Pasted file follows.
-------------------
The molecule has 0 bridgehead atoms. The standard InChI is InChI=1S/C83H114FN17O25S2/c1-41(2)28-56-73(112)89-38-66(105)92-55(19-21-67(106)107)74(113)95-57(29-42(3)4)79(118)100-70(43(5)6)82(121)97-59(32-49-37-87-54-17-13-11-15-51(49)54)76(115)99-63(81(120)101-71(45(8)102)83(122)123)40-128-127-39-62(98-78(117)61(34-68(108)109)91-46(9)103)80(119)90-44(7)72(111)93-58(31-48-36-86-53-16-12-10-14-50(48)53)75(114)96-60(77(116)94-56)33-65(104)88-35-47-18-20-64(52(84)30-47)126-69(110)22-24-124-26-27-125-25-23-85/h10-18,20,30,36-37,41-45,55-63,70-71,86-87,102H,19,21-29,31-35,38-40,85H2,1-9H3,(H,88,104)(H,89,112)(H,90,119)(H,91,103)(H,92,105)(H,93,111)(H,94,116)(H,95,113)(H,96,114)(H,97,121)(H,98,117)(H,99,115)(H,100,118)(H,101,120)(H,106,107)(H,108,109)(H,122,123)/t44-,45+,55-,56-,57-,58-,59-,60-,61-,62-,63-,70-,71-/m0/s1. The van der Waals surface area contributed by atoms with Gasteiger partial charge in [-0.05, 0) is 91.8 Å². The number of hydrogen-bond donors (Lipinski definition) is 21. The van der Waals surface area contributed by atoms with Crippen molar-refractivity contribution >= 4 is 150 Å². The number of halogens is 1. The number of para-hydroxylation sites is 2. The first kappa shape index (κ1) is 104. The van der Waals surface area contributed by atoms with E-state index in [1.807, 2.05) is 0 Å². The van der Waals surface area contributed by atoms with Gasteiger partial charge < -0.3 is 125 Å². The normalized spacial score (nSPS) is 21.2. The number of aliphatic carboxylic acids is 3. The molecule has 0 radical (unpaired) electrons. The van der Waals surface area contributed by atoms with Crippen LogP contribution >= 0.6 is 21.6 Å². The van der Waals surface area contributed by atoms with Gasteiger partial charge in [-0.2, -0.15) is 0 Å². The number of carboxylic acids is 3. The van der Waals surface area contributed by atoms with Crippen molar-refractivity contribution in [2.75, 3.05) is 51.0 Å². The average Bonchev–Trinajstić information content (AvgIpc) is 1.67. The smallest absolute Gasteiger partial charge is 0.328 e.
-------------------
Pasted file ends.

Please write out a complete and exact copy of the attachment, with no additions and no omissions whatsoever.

The molecule has 0 bridgehead atoms. The standard InChI is InChI=1S/C83H114FN17O25S2/c1-41(2)28-56-73(112)89-38-66(105)92-55(19-21-67(106)107)74(113)95-57(29-42(3)4)79(118)100-70(43(5)6)82(121)97-59(32-49-37-87-54-17-13-11-15-51(49)54)76(115)99-63(81(120)101-71(45(8)102)83(122)123)40-128-127-39-62(98-78(117)61(34-68(108)109)91-46(9)103)80(119)90-44(7)72(111)93-58(31-48-36-86-53-16-12-10-14-50(48)53)75(114)96-60(77(116)94-56)33-65(104)88-35-47-18-20-64(52(84)30-47)126-69(110)22-24-124-26-27-125-25-23-85/h10-18,20,30,36-37,41-45,55-63,70-71,86-87,102H,19,21-29,31-35,38-40,85H2,1-9H3,(H,88,104)(H,89,112)(H,90,119)(H,91,103)(H,92,105)(H,93,111)(H,94,116)(H,95,113)(H,96,114)(H,97,121)(H,98,117)(H,99,115)(H,100,118)(H,101,120)(H,106,107)(H,108,109)(H,122,123)/t44-,45+,55-,56-,57-,58-,59-,60-,61-,62-,63-,70-,71-/m0/s1. The van der Waals surface area contributed by atoms with Gasteiger partial charge in [-0.05, 0) is 91.8 Å². The number of hydrogen-bond donors (Lipinski definition) is 21. The van der Waals surface area contributed by atoms with Crippen molar-refractivity contribution >= 4 is 150 Å². The number of halogens is 1. The number of para-hydroxylation sites is 2. The first kappa shape index (κ1) is 104. The van der Waals surface area contributed by atoms with E-state index in [1.807, 2.05) is 0 Å². The van der Waals surface area contributed by atoms with Gasteiger partial charge < -0.3 is 125 Å². The normalized spacial score (nSPS) is 21.2. The number of aliphatic carboxylic acids is 3. The molecule has 0 radical (unpaired) electrons. The van der Waals surface area contributed by atoms with Crippen LogP contribution >= 0.6 is 21.6 Å². The van der Waals surface area contributed by atoms with Gasteiger partial charge in [-0.2, -0.15) is 0 Å². The number of carboxylic acids is 3. The van der Waals surface area contributed by atoms with Crippen molar-refractivity contribution in [2.75, 3.05) is 51.0 Å². The average Bonchev–Trinajstić information content (AvgIpc) is 1.67. The smallest absolute Gasteiger partial charge is 0.328 e.